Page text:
Earlier this month, the Pew Research Center released the results of a survey that caused quite a commotion in the Catholic community. It said, in short, that more than two-thirds (69%) of those who self-identify as Catholic say they do not believe in transubstantiation, the “source and summit” of the Faith that holds that the bread and wine used during the Eucharistic sacrifice miraculously becomes the body and blood of Jesus Christ. Rather, these same self-identifying Catholics posit that the bread and wine are only “symbols” used to commemorate the Last Supper.
Over the centuries, Eucharistic controversies have been the cause of schism, war and great divisions. But it’s this reality that has remained at the heart of the Catholic faith for more than 2,000 years. That’s why it’s even more surprising to find that 43% of that 69% not only don’t believe in the Real Presence, but they don’t actually know the Church claims it as one of its most foundational teachings.
Many within the Church have responded strongly to this information, most notably Bishop Robert Barron, auxiliary bishop of Los Angeles, who published a video blaming the collapse in catechesis on all responsible for teaching the Faith to others. “It’s been a massive failure of the Church carrying on its own tradition,” he said.
Catechesis, indeed, is critical. But there’s also something else that has been sorely lacking if the Church’s own members are to embrace Christ’s presence in the Eucharist for the miracle that it truly is — the open witness of believers.
Looking back at the numbers, we find that almost one-third, or 31%, of self-identifying Catholics say they believe that the bread and wine used at Mass actually becomes the body, blood, soul and divinity of Our Lord. But do our actions reflect these claims? Do we witness to the world, and to our fellow Catholics, that we really believe what we say we believe? While faith-formation classes are essential tools for transmitting the Faith, the reverent actions of believers can be just as effective, if not more so, as tools of catechesis — especially when it comes to witnessing what Pope St. Paul VI, in his encyclical Mysterium Fidei, called the Church’s “most precious treasure” (No. 1).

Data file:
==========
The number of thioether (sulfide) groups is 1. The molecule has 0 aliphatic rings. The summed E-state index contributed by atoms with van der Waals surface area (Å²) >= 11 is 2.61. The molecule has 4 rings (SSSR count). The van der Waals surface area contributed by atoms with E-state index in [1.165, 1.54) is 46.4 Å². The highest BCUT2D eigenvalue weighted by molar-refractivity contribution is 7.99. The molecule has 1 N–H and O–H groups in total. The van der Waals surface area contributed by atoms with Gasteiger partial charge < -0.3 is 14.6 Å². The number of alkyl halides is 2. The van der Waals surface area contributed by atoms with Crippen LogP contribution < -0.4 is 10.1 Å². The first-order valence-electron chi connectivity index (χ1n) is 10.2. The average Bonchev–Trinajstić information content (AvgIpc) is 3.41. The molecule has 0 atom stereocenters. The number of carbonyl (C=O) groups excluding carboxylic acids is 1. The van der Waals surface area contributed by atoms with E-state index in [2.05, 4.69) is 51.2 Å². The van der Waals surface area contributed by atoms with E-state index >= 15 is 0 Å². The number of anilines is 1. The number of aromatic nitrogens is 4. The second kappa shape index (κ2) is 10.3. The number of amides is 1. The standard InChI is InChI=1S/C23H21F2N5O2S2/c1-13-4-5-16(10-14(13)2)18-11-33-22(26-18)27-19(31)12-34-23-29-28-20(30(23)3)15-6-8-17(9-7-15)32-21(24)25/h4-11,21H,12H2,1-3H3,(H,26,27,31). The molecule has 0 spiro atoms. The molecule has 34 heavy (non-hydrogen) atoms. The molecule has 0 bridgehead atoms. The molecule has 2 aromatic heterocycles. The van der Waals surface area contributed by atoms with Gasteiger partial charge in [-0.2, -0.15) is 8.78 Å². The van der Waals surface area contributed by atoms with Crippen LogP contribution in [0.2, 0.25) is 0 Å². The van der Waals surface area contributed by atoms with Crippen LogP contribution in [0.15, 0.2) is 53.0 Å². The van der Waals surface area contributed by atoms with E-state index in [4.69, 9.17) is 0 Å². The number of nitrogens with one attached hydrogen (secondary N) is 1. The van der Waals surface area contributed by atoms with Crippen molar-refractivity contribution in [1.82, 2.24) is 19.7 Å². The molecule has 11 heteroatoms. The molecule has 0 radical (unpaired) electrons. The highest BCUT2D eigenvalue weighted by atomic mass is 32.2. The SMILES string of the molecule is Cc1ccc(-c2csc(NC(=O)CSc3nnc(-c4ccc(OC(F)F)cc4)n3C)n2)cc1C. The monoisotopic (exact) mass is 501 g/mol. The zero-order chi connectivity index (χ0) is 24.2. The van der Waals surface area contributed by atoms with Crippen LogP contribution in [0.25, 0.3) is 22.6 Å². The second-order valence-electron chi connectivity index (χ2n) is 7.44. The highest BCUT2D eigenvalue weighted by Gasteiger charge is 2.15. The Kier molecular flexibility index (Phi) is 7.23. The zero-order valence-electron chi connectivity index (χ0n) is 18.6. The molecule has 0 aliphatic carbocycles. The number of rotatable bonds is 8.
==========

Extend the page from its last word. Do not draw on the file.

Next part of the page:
Do we genuflect reverently every time we pass the tabernacle? Do we make time to attend Eucharistic adoration or sit before Christ in the tabernacle? Do we bow or kneel before receiving Communion? Do we wear clothes to Mass that express our true belief that we are in the presence of God? Do we raise our voices in loud objection when we hear stories of the desecration of the Blessed Sacrament? Do we refrain from receiving Christ in the Eucharist when we are not in a state of grace, remembering that receiving Communion is a gift, not a right? If we truly believe what we say we believe, our actions should reflect this belief.
So, too, should our prayers. To this end, let us join our voices to that of Pope Paul VI as we pray: “May the most blessed Virgin Mary, from whom Christ the Lord took the flesh that ‘is contained, offered, received’ in this sacrament under the appearances of bread and wine, and may all the saints of God and especially those who were more inflamed with ardent devotion toward the divine Eucharist, intercede with the Father of mercies so that this common belief in the Eucharist and devotion to it may give rise among all Christians to a perfect unity of communion that will continue to flourish” (No. 75).
OSV Editorial Board: Gretchen R. Crowe, Scott P. Richert, Scott Warden, York Young